In 1948 the Cancer Institute Board was established by an Act of Parliament of the State of Victoria. Wright was a founding board member of the Cancer Institute (1949-1975), served as Chairman of Executive (1949-1971) and upon his retirement as Professor of Physiology from the University of Melbourne led the Institute as the Medical Director (1971-1975).
In 1950 an outpatient clinic was established and named in honour of Professor Peter MacCallum. In September 1977 the Douglas Wright Wing opened in recognition of his life-long commitment to research and cancer therapies. With lobbying from Wright the name was changed, in 1986, from the Cancer Institute Board to the Peter MacCallum Cancer Institute.
The Australian National University (ANU)
Wright was involved with Alfred Conlon in lobbying Sir Howard Florey during his 1944 visit to Australia to join what was to become the John Curtin School of Medical Research. Wright served as the Honorary Secretary (1946-1948) of the Interim Council of the ANU and subsequently was a foundation member of the Council (1946-1976). Wright was awarded a Doctor of Science (honoris causa) (1967) and for his 'distinguished contribution to the service of society' he was awarded a Doctor of Laws (honoris causa) (1977).
The Howard Florey Institute
Wright was instrumental in securing benefactions which enabled the foundation of the Howard Florey Laboratories of Experimental Physiology in 1963 which subsequently became The Howard Florey Institute of Experimental Physiology and Medicine. Wright served on the executive board (1971-1990) and was engaged as a research consultant (1976-1990) where, until the day before his death, he was actively pursuing his research.
Within the University of Melbourne, Wright was involved in the creation of the new department of Physiology as well as the Optometry and Veterinary Schools. Wright was widely admired for his strong beliefs in the academic mission of the University, the necessity of academic freedom, freedom of speech and in the idea of justice.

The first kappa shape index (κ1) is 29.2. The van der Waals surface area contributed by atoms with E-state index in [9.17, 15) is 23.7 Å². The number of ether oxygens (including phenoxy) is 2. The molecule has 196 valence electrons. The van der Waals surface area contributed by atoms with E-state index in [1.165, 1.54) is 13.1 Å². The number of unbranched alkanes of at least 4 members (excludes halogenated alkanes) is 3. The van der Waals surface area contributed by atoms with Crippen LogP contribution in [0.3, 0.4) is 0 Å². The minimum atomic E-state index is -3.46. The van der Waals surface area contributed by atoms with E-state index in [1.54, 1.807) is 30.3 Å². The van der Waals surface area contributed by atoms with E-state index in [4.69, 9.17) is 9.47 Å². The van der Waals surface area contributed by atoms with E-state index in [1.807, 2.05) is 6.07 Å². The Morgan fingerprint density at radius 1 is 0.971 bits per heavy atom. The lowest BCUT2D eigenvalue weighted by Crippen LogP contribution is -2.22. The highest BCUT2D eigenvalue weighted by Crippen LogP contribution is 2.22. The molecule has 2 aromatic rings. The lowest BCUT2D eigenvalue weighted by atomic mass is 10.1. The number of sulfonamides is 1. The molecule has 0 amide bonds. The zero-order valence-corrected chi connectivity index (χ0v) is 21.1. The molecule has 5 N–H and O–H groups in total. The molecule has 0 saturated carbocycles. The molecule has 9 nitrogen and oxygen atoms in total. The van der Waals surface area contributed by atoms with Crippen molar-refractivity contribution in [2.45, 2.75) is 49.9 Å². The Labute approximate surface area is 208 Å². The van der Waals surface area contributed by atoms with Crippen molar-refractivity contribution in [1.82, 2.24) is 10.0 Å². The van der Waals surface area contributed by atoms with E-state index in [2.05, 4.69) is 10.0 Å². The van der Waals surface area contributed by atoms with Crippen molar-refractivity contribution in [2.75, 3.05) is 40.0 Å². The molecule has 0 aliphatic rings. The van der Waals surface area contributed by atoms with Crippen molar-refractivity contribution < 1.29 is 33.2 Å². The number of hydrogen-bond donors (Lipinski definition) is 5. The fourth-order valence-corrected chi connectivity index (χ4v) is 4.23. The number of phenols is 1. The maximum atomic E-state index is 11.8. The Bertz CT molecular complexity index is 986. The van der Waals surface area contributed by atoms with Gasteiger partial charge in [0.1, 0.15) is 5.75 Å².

When carrying out duties of the chancellorship it is often remarked that he brought both gravity and an intensely sincere touch to conferment ceremonies where he took time to speak personally to all graduating students.
In 1931 Wright married Julia Bell with whom he had two children, Douglas and Julia. He died 28 February 1990, survived by his second wife Muriel (neé Wilmot, married 1964) and two children of his first marriage.
University of Melbourne
The Cancer Institute and The Peter MacCallum Clinic
Howard Florey Institute of Experimental Physiology and Medicine
The Australian National University (ANU)
World War II
Consultant to research units attached to Physiology Department, University of Melbourne. Member (with the rank of Colonel) Australian Army Research Directorate reporting to Field Marshal Sir Thomas Blamey; worked with the RAAF Physiology Research Unit, the Chemical Warfare Unit and member of the Prime Minister's Morale Committee, advising on measures to support civilian morale in Australia. (1939-1945)
Wright was involved in numerous professional associations including: